"From my perspective, I'm not going to sit back and wait for the conversation to continue to be defined without ensuring that Albertans and Canadians understand what Alberta's position is, and that is we will continue to protect the jurisdiction we have over our energy resources."
Zounds! Shades of Pierre Elliot Trudeau and his National Energy Program. Clark is doing a Trudeau, seems to be the Albertan response, and trying to muscle into provincial jurisdiction over provincial resources. To the barricades!
The Pipeline company:
And what about the pipeline company? It seems delighted to have avoided the fray:
Enbridge considers the request for a “fair share” of revenue a “government-to-government issue,” and says it’s eager to discuss environmental plans and first nations engagement with Ms. Clark’s government.
What did Premier Clark do wrong?
She aimed at her toe instead of at real target.
The LPC could adopt the Five Principles with a serious modification: the the polluter must pay.
The issue that Clark glimpsed but misunderstood how to respond to, is simple: There will be oil spills and the environmental and economic damage could be considerable.
How is this best reduced, and who pays what to remedy the damage as much as it can be remedied?
The Sixth Principle – Polluters Pay and Backers backstop:
If the LPC added to the Five Principles the principle that the Polluter Pays, and defines those responsible for paying for any pollution (the "Backers") as any commercial enterprise that has a commercial stake in the product (the oil), the transmission system (the oil pipelines), the shipping systems (the port facilities and tankers), then we can structure a sound policy.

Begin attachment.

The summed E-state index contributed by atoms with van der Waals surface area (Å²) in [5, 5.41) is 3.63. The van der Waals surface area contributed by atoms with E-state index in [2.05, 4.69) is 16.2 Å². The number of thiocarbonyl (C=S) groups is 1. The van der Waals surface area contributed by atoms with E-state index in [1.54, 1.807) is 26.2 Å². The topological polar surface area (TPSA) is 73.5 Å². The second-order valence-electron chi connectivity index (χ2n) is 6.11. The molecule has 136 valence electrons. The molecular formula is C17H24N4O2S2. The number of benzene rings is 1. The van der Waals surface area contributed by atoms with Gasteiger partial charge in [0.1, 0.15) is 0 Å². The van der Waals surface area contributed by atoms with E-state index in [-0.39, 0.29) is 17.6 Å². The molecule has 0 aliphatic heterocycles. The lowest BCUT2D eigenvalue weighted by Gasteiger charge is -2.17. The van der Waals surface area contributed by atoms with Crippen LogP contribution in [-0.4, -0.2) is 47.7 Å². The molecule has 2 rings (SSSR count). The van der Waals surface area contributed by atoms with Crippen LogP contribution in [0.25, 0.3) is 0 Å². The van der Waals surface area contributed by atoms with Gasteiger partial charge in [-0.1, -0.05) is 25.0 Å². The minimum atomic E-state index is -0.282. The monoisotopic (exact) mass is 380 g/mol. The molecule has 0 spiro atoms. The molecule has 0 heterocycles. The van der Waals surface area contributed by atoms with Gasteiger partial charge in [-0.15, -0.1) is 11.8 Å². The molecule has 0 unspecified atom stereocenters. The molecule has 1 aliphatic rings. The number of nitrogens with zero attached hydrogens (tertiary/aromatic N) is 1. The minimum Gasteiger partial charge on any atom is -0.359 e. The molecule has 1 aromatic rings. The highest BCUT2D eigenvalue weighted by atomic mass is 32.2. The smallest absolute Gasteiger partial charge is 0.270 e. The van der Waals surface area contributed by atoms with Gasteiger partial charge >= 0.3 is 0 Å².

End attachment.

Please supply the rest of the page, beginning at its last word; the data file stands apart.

One suggestion is that we learn from the Gulf spill and BP's handling of it. It became very clear that BP could not be trusted to be straightforward with the governments, the public and all stakeholders when it came to speed of response, size of response, and degree of response.
So the Sixth Principle would require the posting by all the Backers of performance bonds by creditworthy third parties. These performance bonds would have teeth and would work this way:
- The bonds would be posted with the federal and provincial governments by financial institutions whose creditworthiness is undoubted.
- The bonds would be for amounts determined by a panel with members from the two government levels and independent third party experts, with such independent parties in the majority.
- In setting the amounts of the bonds, the Panel would include amounts to remedy oil spills, repair economic damage to government assets, pay economic damages of all affected stakeholders (remember the shrimp fisheries in the Gulf, whose livelihood was so badly damaged?).
- The Panel would be obliged to review the amount of the bonds each year, and increase their amount if needed by changing circumstances. Any failure to provide the increased bonds would immediately lead to charges on the Backers' assets.
- The bonds would be triggered as soon as damage was done, with the Backers having to sort out later who should pay them for any damages caused by third parties. There should not be any delay in getting the monies needed to pay for the damages; the courts could be used by the Backers at their leisure to sort out who pays whom.
- The financial institutions would have to satisfy themselves that the Backers have the financial wherewithall to pay them if the bonds are used.
How this differs from the Clark principles:
Clark aimed at Redford's province.
Redford resisted this and told Clark to raise taxes on the BC portion of the assets.
The oil company tried to stay as far away from the fight as possible.
The Sixth Principle treats the whole process as one commercial enterprise, and requires all commercial Backers to participate in providing a meaningful solution and support. in proper amounts. and with due speed.